3 Tips for Reducing Writer’s Block and Eliminating Anxiety As An Author

3 Tips for Reducing Writer's Block and Eliminating Anxiety As An AuthorDealing with anxiety as an author can cause often put undo strain on your creativity. If you have ever experienced writer’s block as an author, you know that it can be frustrating, stressful and anxious.

Writer’s block is often caused by a lack or loss of confidence due to a variety of things. There might be outside issues putting pressure on you to produce a quality product (e.g. a publication deadline, personal issues, loss of inspiration, or possibly a previous work that was not well received by readers and critics). Whatever the reason for the block, it is important to try to get past it before more serious issues result (e.g. physical or mental issues).

Authors often search for new inspiration and ideas when writing a book or article and for ways of overcoming writer’s block when it strikes. While research shows that there is no absolute way of totally eliminating anxiety for authors when they experience self-doubt or loss of focus, there are many ways that you might rebound if you feel that you are dealing with anxiety as an author. If you suffer from this condition and cannot get past it on your own, it is important to get professional help before potential long-term harm is done.

Here are three simple writing tips that might help you get back on track to a successful book or article:

1.  Validate your title. Before writing an article or book, test out the topic to see if it is something that people even want or that might be a viable topic. For example, go online to Google AdWords Keyword Planner (or whatever Google is calling it at the time you read this article, since they change the site regularly) and search potential words that you intend to use in your title. This is especially important if you are posting articles on a blog or website since common keyword terms are how people search topics and find your work.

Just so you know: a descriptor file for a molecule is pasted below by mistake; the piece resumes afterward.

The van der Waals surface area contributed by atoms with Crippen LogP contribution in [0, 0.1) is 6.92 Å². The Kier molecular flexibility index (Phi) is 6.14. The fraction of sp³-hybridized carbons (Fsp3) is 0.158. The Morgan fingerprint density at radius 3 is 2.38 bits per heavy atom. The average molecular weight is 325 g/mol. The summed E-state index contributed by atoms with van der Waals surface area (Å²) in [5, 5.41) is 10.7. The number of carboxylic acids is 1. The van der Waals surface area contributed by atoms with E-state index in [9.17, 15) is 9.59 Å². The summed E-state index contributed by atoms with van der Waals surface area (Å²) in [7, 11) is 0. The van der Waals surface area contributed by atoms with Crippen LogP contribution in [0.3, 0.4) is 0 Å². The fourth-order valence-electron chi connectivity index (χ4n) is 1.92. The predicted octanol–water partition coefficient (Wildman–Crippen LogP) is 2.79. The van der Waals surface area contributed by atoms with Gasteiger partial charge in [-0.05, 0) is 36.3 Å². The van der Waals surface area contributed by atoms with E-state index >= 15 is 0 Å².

Other sources for finding a good title are Amazon.com and Barnes and Noble online. Go to them to search potential book titles by typing in your book topic to see what has already been published. If the title you planned is already in use; move to an alternate so that competitors do not benefit from your future marketing efforts. For example, if you use the same or similar title, a potential customer might search and end up on the competing book instead of yours.

2. Do background research on your subject. Once you decide on a topic or genre, go online, to a bookstore, or to a library and search out other books, articles and information on your intended work. Look for reference books that might help provide ideas for articles or other written products (e.g.10,000 ideas for term papers, projects, reports and speeches). Also search for materials that have been written on your topic and do some reading to see the types of content, style and information that the authors of those products used. Check out the sources they used or referenced in their work for additional ideas.

3. Check out your competition. While any current issue or trend is a potential topic target, if your research indicates that there is a plethora of material on it, you might want to fine tune or reduce the focus of your intended work. For example, instead of a book on “Successful Internet Marketing,” try something like “Successful Internet Marketing on Facebook.”

For more ideas and information on writer’s block and how to potentially reduce it, check out these resources on Amazon.

About bob lucas

Bob Lucas has been a trainer, presenter and adult educator for over four decades. He who has written hundreds of articles on training, writing, self-publishing and workplace learning skills and issues. He is also an award-winning author who has written thirty-seven books on topics such as, writing, relationships, customer service, brain based learning and creative training strategies, interpersonal communication, diversity, and supervisory skills. Additionally, he has contributed articles, chapters and activities to eighteen compilation books. Bob retired from the U.S. Marine Corps in 1991 after twenty-two years of active and reserve service.
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